Maxillofacial trauma is devastating, both physically and emotionally. Once the injuries you’ve sustained are stabilized, finding a reputable and skilled oral surgeon to perform the needed corrective and restorative surgeries is essential for having the best outcome possible.
What is maxillofacial trauma?
“Maxillofacial trauma” is used to describe injuries to the face, mouth, and jaw. This includes soft tissue damage like cuts or lacerations on your face or in your mouth, damaged or lost teeth, broken bones, or a combination of these. Most injuries are from accidents such as falls, car crashes, sports injuries, or violence from another person.
How is maxillofacial trauma diagnosed?
Injuries to your face and mouth are often first seen in ER rooms or urgent cares. This is a great first step in getting the care you need. In these instances, your attending doctor will do an exam and may order imaging such as x-rays, an MRI or CT-scan to look for fractures or other anomalies that would indicate the extent of the damage. The majority of hospitals do not have the capacity to fully treat these types of injuries, so it’s likely that your maxillofacial trauma will be stabilized, and you will be referred to, or encouraged to seek the help of, a specialist. Most doctors can offer basic treatment for maxillofacial trauma, but to ensure the best outcome, a specialized and experienced maxillofacial or oral surgeon should be sought.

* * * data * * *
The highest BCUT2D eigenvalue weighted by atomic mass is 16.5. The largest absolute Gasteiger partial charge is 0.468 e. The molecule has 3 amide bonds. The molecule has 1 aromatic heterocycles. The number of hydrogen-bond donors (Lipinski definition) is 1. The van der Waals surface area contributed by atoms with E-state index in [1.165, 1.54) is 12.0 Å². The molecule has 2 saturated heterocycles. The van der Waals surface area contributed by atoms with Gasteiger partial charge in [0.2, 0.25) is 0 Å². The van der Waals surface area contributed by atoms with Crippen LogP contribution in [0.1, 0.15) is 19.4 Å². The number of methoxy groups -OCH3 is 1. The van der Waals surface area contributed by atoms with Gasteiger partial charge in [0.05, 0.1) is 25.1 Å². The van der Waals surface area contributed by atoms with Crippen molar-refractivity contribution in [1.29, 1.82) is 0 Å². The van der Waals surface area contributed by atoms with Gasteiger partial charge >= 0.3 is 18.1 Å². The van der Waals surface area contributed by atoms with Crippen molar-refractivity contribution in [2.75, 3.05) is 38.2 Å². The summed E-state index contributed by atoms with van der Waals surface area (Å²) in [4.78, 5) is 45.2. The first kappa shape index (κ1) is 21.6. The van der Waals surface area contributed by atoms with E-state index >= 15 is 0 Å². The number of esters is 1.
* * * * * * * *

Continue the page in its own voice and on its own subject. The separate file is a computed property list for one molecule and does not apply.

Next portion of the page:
What can be done to treat maxillofacial trauma?
There are many treatments available for different maxillofacial injuries. Depending on the location and extent of your trauma, your surgeon may recommend more than just one treatment. These can include:
- Dental implants. If one or more of your teeth was damaged beyond repair or knocked out, a dental implant can restore the original appearance of your smile.
- Corrective jaw surgery. Depending on the extent of the injury, it may warrant corrective surgery to help realign your jaw and help avoid problems down the road, like chronic pain and headaches.
- Bone grafts. If the area that was injured sustained enough trauma, bone loss could have occurred. In this case, damaged bone can be removed and grafts put in its place to encourage healthy, normal replacement.
- Soft tissue and skin grafts. For injuries where the skin was damaged or soft tissues destroyed, grafts will help bridge those voids and provide a sort of “scaffolding” for new skin or tissues to grow and repair.
Finding specialized, compassionate care for your maxillofacial trauma shouldn’t create more stress. For the best in oral surgery care in the Stillwater, Tulsa, or OKC area, schedule a consultation with us today!
Content found on this blog is intended for educational purposes only and should not be used as a substitute for professional judgement, advice, diagnosis, or treatment. Please speak with a professional if you have concerns about your oral health.